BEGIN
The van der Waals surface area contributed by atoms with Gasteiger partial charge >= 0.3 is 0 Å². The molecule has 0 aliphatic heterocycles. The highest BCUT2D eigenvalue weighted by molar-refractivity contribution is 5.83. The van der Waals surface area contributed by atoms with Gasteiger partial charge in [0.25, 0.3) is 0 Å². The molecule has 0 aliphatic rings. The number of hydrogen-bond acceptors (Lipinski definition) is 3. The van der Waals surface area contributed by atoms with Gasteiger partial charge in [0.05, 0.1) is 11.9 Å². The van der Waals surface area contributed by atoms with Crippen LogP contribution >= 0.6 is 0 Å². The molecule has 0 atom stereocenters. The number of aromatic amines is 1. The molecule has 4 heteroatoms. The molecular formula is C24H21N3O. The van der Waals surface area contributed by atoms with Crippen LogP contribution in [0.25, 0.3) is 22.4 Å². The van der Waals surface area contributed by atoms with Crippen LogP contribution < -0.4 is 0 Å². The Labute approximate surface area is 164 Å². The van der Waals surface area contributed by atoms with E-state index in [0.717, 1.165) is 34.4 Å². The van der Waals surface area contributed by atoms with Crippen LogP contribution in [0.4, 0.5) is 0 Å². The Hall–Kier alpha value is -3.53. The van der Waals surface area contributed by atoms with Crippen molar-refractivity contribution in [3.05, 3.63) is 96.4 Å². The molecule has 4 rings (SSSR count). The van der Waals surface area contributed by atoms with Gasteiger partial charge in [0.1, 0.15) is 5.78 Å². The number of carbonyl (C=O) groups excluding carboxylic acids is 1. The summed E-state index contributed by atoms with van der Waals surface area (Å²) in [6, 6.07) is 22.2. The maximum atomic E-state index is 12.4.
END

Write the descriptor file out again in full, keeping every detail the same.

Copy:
The van der Waals surface area contributed by atoms with Gasteiger partial charge >= 0.3 is 0 Å². The molecule has 0 aliphatic heterocycles. The highest BCUT2D eigenvalue weighted by molar-refractivity contribution is 5.83. The van der Waals surface area contributed by atoms with Gasteiger partial charge in [0.25, 0.3) is 0 Å². The molecule has 0 aliphatic rings. The number of hydrogen-bond acceptors (Lipinski definition) is 3. The van der Waals surface area contributed by atoms with Gasteiger partial charge in [0.05, 0.1) is 11.9 Å². The van der Waals surface area contributed by atoms with Crippen LogP contribution >= 0.6 is 0 Å². The molecule has 0 atom stereocenters. The number of aromatic amines is 1. The molecule has 4 heteroatoms. The molecular formula is C24H21N3O. The van der Waals surface area contributed by atoms with Crippen LogP contribution in [0.25, 0.3) is 22.4 Å². The van der Waals surface area contributed by atoms with Crippen LogP contribution < -0.4 is 0 Å². The Labute approximate surface area is 164 Å². The van der Waals surface area contributed by atoms with E-state index in [0.717, 1.165) is 34.4 Å². The van der Waals surface area contributed by atoms with Crippen LogP contribution in [0.4, 0.5) is 0 Å². The Hall–Kier alpha value is -3.53. The van der Waals surface area contributed by atoms with Crippen molar-refractivity contribution in [3.05, 3.63) is 96.4 Å². The molecule has 4 rings (SSSR count). The van der Waals surface area contributed by atoms with Gasteiger partial charge in [0.1, 0.15) is 5.78 Å². The number of carbonyl (C=O) groups excluding carboxylic acids is 1. The summed E-state index contributed by atoms with van der Waals surface area (Å²) in [6, 6.07) is 22.2. The maximum atomic E-state index is 12.4.